I was a theatre major at ENMU and in the summer of 1960, I landed my first professional job. There was a tourist town in Colorado, near the Royal Gorge: Buckskin Joe… it was laid out like one of those old western towns and we did gunfights in the street during the day and at night we presented Melodramas, with a vaudeville olio after the play. I made $20 a week and room and board. I worked there 4 summers.
My first job at an “Equity Theatre” (Equity is the stage actors’ union) was at Arena Stage in Washington, DC. I started out as a production intern, then became an assistant stage manager and on occasion, I got to play a small role. It’s hard to make good where you start out, for some reason they always see you as that kid from NM with a southwestern drawl…. not exactly the midAtlantic accent that “stage actors” were expected to have. So, in the six years Mary and I were in DC, I almost never landed a good role in the plays. I did learn my craft there, though… I would cast myself in the part I thought I should have and I’d go home and work on it. I would studiously watch rehearsals… locked onto every nuance and gesture from the guy THEY had cast. Sometimes he was really good and I would work his ideas in my interpretation… but sometimes, I had a better handle on the character than he did. (Even then, my ego knew no bounds). It wasn’t until I got to NY that anyone of note took an interest in my talent. It was Joseph Papp… Mister NY Theatre… but that’s a story for another time.
In the 1960s The Ford Foundation awarded Fellowships to famous writers outside the theatre, in hopes of kindling an interest for them to write a play. Our Playwright in Residence for 1963-64 was Shelby Foote, the great Civil War novelist and historian. Shelby was an incredible human being as well as being, for my money, the great writer of the Civil War. He arose at 4 am and wrote until 8 am… every day, without fail. He also had a really quirky approach to writing. He wrote his books at a stand-up desk with a dipped pen. He gave a talk about that one day. He said that he had tried typing his manuscripts (this is obviously before computers and word processors), but he said it just didn’t work for him. He said that his thinking process depended on the dipping, blotting, and care in keeping the page he was working on “neat”. He also said that this particular ritual helped keep him mindful of the historical period he was chronicling. He said he wished there was a more convenient way, but nothing else worked for him. It was always fascinating hanging out with Shelby and listening to his stories.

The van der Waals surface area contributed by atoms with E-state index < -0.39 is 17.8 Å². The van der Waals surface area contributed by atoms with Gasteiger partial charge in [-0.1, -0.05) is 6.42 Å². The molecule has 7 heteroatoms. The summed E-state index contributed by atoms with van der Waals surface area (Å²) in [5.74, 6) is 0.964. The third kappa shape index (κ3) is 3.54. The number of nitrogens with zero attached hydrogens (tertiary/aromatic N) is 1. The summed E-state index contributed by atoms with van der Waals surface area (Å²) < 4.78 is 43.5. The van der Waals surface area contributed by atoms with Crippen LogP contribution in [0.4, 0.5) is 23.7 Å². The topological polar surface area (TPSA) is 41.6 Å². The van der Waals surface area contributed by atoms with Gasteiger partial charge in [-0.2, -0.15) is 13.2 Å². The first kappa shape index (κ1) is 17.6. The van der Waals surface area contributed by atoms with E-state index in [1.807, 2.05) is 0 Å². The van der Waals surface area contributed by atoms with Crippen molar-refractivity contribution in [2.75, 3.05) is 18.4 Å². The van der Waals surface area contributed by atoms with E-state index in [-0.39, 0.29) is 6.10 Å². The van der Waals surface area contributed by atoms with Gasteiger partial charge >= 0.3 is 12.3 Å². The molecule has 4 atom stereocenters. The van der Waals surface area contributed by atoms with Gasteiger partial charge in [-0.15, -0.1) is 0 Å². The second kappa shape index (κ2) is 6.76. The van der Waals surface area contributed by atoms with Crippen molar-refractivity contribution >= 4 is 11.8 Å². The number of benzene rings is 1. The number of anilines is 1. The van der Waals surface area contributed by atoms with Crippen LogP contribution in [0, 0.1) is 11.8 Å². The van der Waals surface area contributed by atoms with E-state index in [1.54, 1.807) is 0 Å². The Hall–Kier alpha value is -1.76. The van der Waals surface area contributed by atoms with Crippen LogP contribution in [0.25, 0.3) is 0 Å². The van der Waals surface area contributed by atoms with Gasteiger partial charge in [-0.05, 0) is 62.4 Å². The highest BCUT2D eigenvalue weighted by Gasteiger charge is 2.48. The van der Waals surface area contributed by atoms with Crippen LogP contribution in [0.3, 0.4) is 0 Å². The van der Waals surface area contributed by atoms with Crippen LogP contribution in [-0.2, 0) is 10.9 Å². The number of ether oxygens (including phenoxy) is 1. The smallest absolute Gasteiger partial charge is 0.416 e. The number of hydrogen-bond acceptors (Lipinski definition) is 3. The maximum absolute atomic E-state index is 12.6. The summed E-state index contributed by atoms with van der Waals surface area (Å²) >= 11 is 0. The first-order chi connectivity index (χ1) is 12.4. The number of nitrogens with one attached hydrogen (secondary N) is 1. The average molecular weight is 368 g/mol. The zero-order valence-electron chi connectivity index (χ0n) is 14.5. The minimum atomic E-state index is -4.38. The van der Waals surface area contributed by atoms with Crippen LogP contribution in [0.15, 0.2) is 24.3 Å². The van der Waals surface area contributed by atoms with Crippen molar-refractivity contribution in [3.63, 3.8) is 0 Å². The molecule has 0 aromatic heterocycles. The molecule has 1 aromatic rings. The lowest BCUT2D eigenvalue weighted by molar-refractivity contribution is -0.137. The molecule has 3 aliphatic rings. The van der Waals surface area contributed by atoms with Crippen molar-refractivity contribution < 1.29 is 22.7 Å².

One day Shelby came to me and said, “Ronny, I know you really love music… we’re having a party at my house tonight and a singer from my home state is going to play… you might want to come”. I showed up, not having the vaguest idea of who might be playing. And when he did start playing, I still didn’t have a clue. He had been recorded in his home state in the ’30s but had disappeared for several decades. He had been re-discovered in 1963 and was in DC recording in 1964. I’m embarrassed to say, I didn’t know who he was… had never heard of him. So here I was sitting 3 feet away from this shy, self-conscious little man who would hide his smile behind his cupped hand whenever he spoke. The music was…. unbelievably moving… simple… stirring and magical. He played for almost an hour. I sat frozen, in awe at the artistry and humanity of this wonderful man. One of the biggest thrills of my life was being asked to sing “You Are My Sunshine” with Mississippi John Hurt.